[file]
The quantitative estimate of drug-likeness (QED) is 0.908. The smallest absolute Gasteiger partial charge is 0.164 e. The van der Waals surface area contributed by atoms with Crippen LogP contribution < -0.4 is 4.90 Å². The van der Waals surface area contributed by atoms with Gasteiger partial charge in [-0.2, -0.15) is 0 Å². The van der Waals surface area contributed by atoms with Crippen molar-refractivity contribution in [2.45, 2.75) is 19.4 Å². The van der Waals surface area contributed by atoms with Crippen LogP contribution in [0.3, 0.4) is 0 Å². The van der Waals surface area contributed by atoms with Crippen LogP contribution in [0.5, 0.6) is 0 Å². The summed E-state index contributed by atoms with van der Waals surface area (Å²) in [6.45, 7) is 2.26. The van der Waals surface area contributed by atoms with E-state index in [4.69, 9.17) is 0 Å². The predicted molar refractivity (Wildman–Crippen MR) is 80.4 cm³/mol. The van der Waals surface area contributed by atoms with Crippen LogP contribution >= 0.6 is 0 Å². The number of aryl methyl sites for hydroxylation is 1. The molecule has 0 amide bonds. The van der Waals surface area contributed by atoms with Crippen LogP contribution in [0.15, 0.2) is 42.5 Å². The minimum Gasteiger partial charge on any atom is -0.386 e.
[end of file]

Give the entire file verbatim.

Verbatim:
The quantitative estimate of drug-likeness (QED) is 0.908. The smallest absolute Gasteiger partial charge is 0.164 e. The van der Waals surface area contributed by atoms with Crippen LogP contribution < -0.4 is 4.90 Å². The van der Waals surface area contributed by atoms with Gasteiger partial charge in [-0.2, -0.15) is 0 Å². The van der Waals surface area contributed by atoms with Crippen molar-refractivity contribution in [2.45, 2.75) is 19.4 Å². The van der Waals surface area contributed by atoms with Crippen LogP contribution in [0.3, 0.4) is 0 Å². The van der Waals surface area contributed by atoms with Crippen LogP contribution in [0.5, 0.6) is 0 Å². The summed E-state index contributed by atoms with van der Waals surface area (Å²) in [6.45, 7) is 2.26. The van der Waals surface area contributed by atoms with E-state index in [4.69, 9.17) is 0 Å². The predicted molar refractivity (Wildman–Crippen MR) is 80.4 cm³/mol. The van der Waals surface area contributed by atoms with Crippen LogP contribution >= 0.6 is 0 Å². The number of aryl methyl sites for hydroxylation is 1. The molecule has 0 amide bonds. The van der Waals surface area contributed by atoms with Crippen LogP contribution in [0.15, 0.2) is 42.5 Å². The minimum Gasteiger partial charge on any atom is -0.386 e.